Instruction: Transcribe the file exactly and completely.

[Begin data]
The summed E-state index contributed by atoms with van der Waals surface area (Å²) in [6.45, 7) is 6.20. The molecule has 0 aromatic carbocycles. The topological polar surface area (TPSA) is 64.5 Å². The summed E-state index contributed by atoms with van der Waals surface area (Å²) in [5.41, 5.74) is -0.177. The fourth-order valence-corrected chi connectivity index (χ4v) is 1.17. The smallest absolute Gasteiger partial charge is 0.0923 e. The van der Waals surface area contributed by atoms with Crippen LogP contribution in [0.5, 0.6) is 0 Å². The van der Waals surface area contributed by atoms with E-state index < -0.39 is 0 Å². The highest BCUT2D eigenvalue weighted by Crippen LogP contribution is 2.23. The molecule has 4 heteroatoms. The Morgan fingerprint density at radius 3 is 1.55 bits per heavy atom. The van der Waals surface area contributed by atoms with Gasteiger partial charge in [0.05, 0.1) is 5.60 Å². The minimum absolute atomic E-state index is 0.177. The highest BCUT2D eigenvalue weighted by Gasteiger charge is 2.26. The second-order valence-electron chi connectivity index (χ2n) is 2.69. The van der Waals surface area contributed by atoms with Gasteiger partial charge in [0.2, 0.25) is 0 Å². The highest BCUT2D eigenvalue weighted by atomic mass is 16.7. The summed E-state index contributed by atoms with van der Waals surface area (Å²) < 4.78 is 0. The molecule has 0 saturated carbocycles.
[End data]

The summed E-state index contributed by atoms with van der Waals surface area (Å²) in [6.45, 7) is 6.20. The molecule has 0 aromatic carbocycles. The topological polar surface area (TPSA) is 64.5 Å². The summed E-state index contributed by atoms with van der Waals surface area (Å²) in [5.41, 5.74) is -0.177. The fourth-order valence-corrected chi connectivity index (χ4v) is 1.17. The smallest absolute Gasteiger partial charge is 0.0923 e. The van der Waals surface area contributed by atoms with Crippen LogP contribution in [0.5, 0.6) is 0 Å². The van der Waals surface area contributed by atoms with E-state index < -0.39 is 0 Å². The highest BCUT2D eigenvalue weighted by Crippen LogP contribution is 2.23. The molecule has 4 heteroatoms. The Morgan fingerprint density at radius 3 is 1.55 bits per heavy atom. The van der Waals surface area contributed by atoms with Gasteiger partial charge in [0.05, 0.1) is 5.60 Å². The minimum absolute atomic E-state index is 0.177. The highest BCUT2D eigenvalue weighted by Gasteiger charge is 2.26. The second-order valence-electron chi connectivity index (χ2n) is 2.69. The van der Waals surface area contributed by atoms with Gasteiger partial charge in [0.2, 0.25) is 0 Å². The highest BCUT2D eigenvalue weighted by atomic mass is 16.7. The summed E-state index contributed by atoms with van der Waals surface area (Å²) < 4.78 is 0. The molecule has 0 saturated carbocycles.